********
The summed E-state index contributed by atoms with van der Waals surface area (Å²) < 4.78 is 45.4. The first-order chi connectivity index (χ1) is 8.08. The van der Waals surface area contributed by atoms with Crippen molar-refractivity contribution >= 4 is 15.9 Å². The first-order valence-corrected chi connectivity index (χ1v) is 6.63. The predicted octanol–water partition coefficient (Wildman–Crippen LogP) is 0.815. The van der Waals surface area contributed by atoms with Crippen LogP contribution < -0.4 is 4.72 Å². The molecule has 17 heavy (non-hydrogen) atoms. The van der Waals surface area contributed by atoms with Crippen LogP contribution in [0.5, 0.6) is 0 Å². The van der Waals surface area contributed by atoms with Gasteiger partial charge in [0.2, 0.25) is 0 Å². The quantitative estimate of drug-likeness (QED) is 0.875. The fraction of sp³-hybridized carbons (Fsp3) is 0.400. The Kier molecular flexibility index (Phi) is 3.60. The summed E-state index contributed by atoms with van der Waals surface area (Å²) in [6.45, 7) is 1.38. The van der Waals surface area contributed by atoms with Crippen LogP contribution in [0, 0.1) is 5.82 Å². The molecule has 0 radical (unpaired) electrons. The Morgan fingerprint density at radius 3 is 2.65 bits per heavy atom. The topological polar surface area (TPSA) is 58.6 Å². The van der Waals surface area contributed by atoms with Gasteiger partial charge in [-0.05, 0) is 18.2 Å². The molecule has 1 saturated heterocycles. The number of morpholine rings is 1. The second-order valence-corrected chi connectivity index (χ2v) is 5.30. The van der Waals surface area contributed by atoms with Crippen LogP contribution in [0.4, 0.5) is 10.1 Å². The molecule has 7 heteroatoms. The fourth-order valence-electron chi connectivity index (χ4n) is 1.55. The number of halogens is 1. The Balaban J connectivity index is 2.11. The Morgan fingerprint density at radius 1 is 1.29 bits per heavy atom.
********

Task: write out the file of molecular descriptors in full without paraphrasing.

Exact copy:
The summed E-state index contributed by atoms with van der Waals surface area (Å²) < 4.78 is 45.4. The first-order chi connectivity index (χ1) is 8.08. The van der Waals surface area contributed by atoms with Crippen molar-refractivity contribution >= 4 is 15.9 Å². The first-order valence-corrected chi connectivity index (χ1v) is 6.63. The predicted octanol–water partition coefficient (Wildman–Crippen LogP) is 0.815. The van der Waals surface area contributed by atoms with Crippen LogP contribution < -0.4 is 4.72 Å². The molecule has 17 heavy (non-hydrogen) atoms. The van der Waals surface area contributed by atoms with Crippen LogP contribution in [0.5, 0.6) is 0 Å². The van der Waals surface area contributed by atoms with Gasteiger partial charge in [0.2, 0.25) is 0 Å². The quantitative estimate of drug-likeness (QED) is 0.875. The fraction of sp³-hybridized carbons (Fsp3) is 0.400. The Kier molecular flexibility index (Phi) is 3.60. The summed E-state index contributed by atoms with van der Waals surface area (Å²) in [6.45, 7) is 1.38. The van der Waals surface area contributed by atoms with Crippen LogP contribution in [0, 0.1) is 5.82 Å². The molecule has 0 radical (unpaired) electrons. The Morgan fingerprint density at radius 3 is 2.65 bits per heavy atom. The topological polar surface area (TPSA) is 58.6 Å². The van der Waals surface area contributed by atoms with Gasteiger partial charge in [-0.05, 0) is 18.2 Å². The molecule has 1 saturated heterocycles. The number of morpholine rings is 1. The second-order valence-corrected chi connectivity index (χ2v) is 5.30. The van der Waals surface area contributed by atoms with Crippen LogP contribution in [0.4, 0.5) is 10.1 Å². The molecule has 7 heteroatoms. The fourth-order valence-electron chi connectivity index (χ4n) is 1.55. The number of halogens is 1. The Balaban J connectivity index is 2.11. The Morgan fingerprint density at radius 1 is 1.29 bits per heavy atom.